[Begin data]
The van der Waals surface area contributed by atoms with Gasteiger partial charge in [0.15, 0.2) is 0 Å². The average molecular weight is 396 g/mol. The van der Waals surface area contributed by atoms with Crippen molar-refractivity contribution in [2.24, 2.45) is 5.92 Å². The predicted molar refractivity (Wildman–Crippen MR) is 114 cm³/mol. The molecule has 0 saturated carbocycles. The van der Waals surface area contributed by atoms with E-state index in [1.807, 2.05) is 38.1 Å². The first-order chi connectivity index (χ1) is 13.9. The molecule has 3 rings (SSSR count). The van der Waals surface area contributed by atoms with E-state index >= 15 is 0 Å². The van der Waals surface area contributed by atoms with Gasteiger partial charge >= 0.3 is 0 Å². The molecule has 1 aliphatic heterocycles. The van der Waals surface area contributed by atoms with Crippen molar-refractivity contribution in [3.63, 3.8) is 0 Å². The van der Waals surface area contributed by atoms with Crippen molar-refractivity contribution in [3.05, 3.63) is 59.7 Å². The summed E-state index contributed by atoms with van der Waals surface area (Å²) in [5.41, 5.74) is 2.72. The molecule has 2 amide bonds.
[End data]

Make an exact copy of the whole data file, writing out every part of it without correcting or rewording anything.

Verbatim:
The van der Waals surface area contributed by atoms with Gasteiger partial charge in [0.15, 0.2) is 0 Å². The average molecular weight is 396 g/mol. The van der Waals surface area contributed by atoms with Crippen molar-refractivity contribution in [2.24, 2.45) is 5.92 Å². The predicted molar refractivity (Wildman–Crippen MR) is 114 cm³/mol. The molecule has 0 saturated carbocycles. The van der Waals surface area contributed by atoms with E-state index in [1.807, 2.05) is 38.1 Å². The first-order chi connectivity index (χ1) is 13.9. The molecule has 3 rings (SSSR count). The van der Waals surface area contributed by atoms with E-state index >= 15 is 0 Å². The van der Waals surface area contributed by atoms with Gasteiger partial charge >= 0.3 is 0 Å². The molecule has 1 aliphatic heterocycles. The van der Waals surface area contributed by atoms with Crippen molar-refractivity contribution in [3.63, 3.8) is 0 Å². The van der Waals surface area contributed by atoms with Crippen molar-refractivity contribution in [3.05, 3.63) is 59.7 Å². The summed E-state index contributed by atoms with van der Waals surface area (Å²) in [5.41, 5.74) is 2.72. The molecule has 2 amide bonds.